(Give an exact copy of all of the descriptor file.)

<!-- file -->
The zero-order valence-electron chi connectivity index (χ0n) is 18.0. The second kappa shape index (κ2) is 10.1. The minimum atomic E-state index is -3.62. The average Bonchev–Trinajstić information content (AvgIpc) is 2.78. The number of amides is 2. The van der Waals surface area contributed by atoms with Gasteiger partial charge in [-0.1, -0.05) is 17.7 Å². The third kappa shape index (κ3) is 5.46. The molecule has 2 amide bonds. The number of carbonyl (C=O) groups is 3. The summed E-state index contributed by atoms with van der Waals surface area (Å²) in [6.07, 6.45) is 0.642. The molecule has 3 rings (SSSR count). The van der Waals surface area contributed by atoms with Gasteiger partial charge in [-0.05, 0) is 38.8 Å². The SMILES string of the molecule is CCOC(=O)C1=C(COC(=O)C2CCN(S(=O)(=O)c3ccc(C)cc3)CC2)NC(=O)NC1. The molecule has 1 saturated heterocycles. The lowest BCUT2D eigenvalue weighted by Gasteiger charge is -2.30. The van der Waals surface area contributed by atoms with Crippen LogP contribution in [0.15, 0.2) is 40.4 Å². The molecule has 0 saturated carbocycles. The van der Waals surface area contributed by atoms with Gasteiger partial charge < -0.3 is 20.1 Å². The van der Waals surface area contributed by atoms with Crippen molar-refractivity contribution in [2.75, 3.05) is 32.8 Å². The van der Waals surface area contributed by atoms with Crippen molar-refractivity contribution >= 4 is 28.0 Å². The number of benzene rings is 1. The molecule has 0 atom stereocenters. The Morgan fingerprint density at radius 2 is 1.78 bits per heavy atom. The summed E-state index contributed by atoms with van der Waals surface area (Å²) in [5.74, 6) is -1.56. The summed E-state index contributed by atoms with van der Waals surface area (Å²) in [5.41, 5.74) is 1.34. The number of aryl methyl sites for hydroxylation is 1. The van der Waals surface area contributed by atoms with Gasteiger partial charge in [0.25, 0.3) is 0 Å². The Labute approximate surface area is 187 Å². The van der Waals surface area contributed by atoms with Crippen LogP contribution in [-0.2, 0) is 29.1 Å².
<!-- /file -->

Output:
The zero-order valence-electron chi connectivity index (χ0n) is 18.0. The second kappa shape index (κ2) is 10.1. The minimum atomic E-state index is -3.62. The average Bonchev–Trinajstić information content (AvgIpc) is 2.78. The number of amides is 2. The van der Waals surface area contributed by atoms with Gasteiger partial charge in [-0.1, -0.05) is 17.7 Å². The third kappa shape index (κ3) is 5.46. The molecule has 2 amide bonds. The number of carbonyl (C=O) groups is 3. The summed E-state index contributed by atoms with van der Waals surface area (Å²) in [6.07, 6.45) is 0.642. The molecule has 3 rings (SSSR count). The van der Waals surface area contributed by atoms with Gasteiger partial charge in [-0.05, 0) is 38.8 Å². The SMILES string of the molecule is CCOC(=O)C1=C(COC(=O)C2CCN(S(=O)(=O)c3ccc(C)cc3)CC2)NC(=O)NC1. The molecule has 1 saturated heterocycles. The lowest BCUT2D eigenvalue weighted by Gasteiger charge is -2.30. The van der Waals surface area contributed by atoms with Crippen LogP contribution in [0.15, 0.2) is 40.4 Å². The molecule has 0 saturated carbocycles. The van der Waals surface area contributed by atoms with Gasteiger partial charge < -0.3 is 20.1 Å². The van der Waals surface area contributed by atoms with Crippen molar-refractivity contribution in [2.75, 3.05) is 32.8 Å². The van der Waals surface area contributed by atoms with Crippen molar-refractivity contribution >= 4 is 28.0 Å². The number of benzene rings is 1. The molecule has 0 atom stereocenters. The Morgan fingerprint density at radius 2 is 1.78 bits per heavy atom. The summed E-state index contributed by atoms with van der Waals surface area (Å²) in [5.74, 6) is -1.56. The summed E-state index contributed by atoms with van der Waals surface area (Å²) in [5.41, 5.74) is 1.34. The number of aryl methyl sites for hydroxylation is 1. The van der Waals surface area contributed by atoms with Gasteiger partial charge in [0.25, 0.3) is 0 Å². The Labute approximate surface area is 187 Å². The van der Waals surface area contributed by atoms with Crippen LogP contribution in [-0.2, 0) is 29.1 Å².